Boris Johnson’s push for a general election at the earliest available opportunity is in danger of backfiring, a major study has indicated.
Critics have accused the prime minister of deliberately offering the EU an unpalatable deal in the hope of capitalising on pro-Brexit sentiment to regain a Conservative majority after it is refused.
However, the British Election Study shows voter volatility is at its highest point in recent British political history – rendering any such political calculations extremely hazardous.
The researchers claim that almost half – 49 per cent – of the public did not vote for the same party in the three most recent national elections, pointing to an extremely volatile political landscape in Britain.
Between the 1964 and 1966 elections, 13 per cent of voters switched allegiances, but 43 per cent changed their views between 2010 and 2015, and 33 per cent switched from 2015 to 2017, the researchers added.
“Almost half the electorate are now floating voters,” said Professor Jane Green, who contributed to the latest edition of the British Election Study, which goes back to 1964.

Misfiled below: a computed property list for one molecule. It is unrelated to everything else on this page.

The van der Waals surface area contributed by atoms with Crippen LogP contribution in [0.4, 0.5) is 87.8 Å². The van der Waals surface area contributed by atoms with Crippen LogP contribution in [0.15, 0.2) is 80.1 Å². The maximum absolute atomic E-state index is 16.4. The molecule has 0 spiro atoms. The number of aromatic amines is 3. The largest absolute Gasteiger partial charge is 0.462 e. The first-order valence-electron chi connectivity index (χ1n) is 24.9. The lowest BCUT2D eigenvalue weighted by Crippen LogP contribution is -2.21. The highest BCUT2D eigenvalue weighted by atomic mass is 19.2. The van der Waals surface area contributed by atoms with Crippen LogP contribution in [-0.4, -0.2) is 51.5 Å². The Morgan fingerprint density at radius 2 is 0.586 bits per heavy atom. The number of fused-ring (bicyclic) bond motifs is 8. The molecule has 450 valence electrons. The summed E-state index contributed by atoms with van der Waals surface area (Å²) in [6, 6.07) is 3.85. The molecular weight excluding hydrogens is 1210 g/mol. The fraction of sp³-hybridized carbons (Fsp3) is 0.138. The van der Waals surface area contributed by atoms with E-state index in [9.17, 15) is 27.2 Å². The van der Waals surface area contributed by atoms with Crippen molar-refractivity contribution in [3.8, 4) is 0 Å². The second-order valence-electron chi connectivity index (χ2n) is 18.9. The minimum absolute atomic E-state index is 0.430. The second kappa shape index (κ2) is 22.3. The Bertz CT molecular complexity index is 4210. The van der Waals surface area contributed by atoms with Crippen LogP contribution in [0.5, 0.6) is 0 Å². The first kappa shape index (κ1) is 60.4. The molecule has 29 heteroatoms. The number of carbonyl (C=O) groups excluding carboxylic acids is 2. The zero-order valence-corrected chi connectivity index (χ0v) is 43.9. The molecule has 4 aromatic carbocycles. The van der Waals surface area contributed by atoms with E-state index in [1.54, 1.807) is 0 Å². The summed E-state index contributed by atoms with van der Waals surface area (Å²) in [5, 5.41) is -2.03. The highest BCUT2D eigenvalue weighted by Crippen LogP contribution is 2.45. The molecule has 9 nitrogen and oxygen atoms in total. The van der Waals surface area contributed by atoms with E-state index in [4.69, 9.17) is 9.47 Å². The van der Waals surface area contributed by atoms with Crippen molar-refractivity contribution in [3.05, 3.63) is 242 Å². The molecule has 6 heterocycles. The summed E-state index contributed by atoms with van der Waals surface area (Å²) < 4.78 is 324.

The academics pinpointed “electoral shocks” over the last decade – including Brexit, the 2008 economic crash, and the coalition government – as contributing to voters become “less loyal or partisan”.
Speaking on Tuesday at the British Academy in central London, they claimed it is now impossible to predict the result of any imminent election due to the volatility of the British electorate.
Asked by The Independent how great a risk Mr Johnson would be taking, and whether his premiership would be on the line in a winter election, Oxford University professor Geoffrey Evans said his “premiership is always on the line”.
He continued: “It’s that unstable, fickle and uncertain. An event could happen tomorrow – we are saying this, we are saying that for sure, things are on the line.”
Professor Edward Fieldhouse of the University of Manchester said: “Given the UK’s recent history of switching and the unpredictability of the current climate, it would be unwise for any political party or commentator to presume how voters will behave in a general election, particularly in the middle of an electoral shock.
“But we do expect to see big shifts largely defined by Brexit.”
Professor Green added: “We don’t what the Brexit situation will be on election day. We don’t know who will get the blame for the current political deadlock, or who will benefit.
“But we do expect there to be clear winners and losers because voters are now more changeable in response to such shock events. A key driver of vote choice will be how competent each party is perceived to be on Brexit.”
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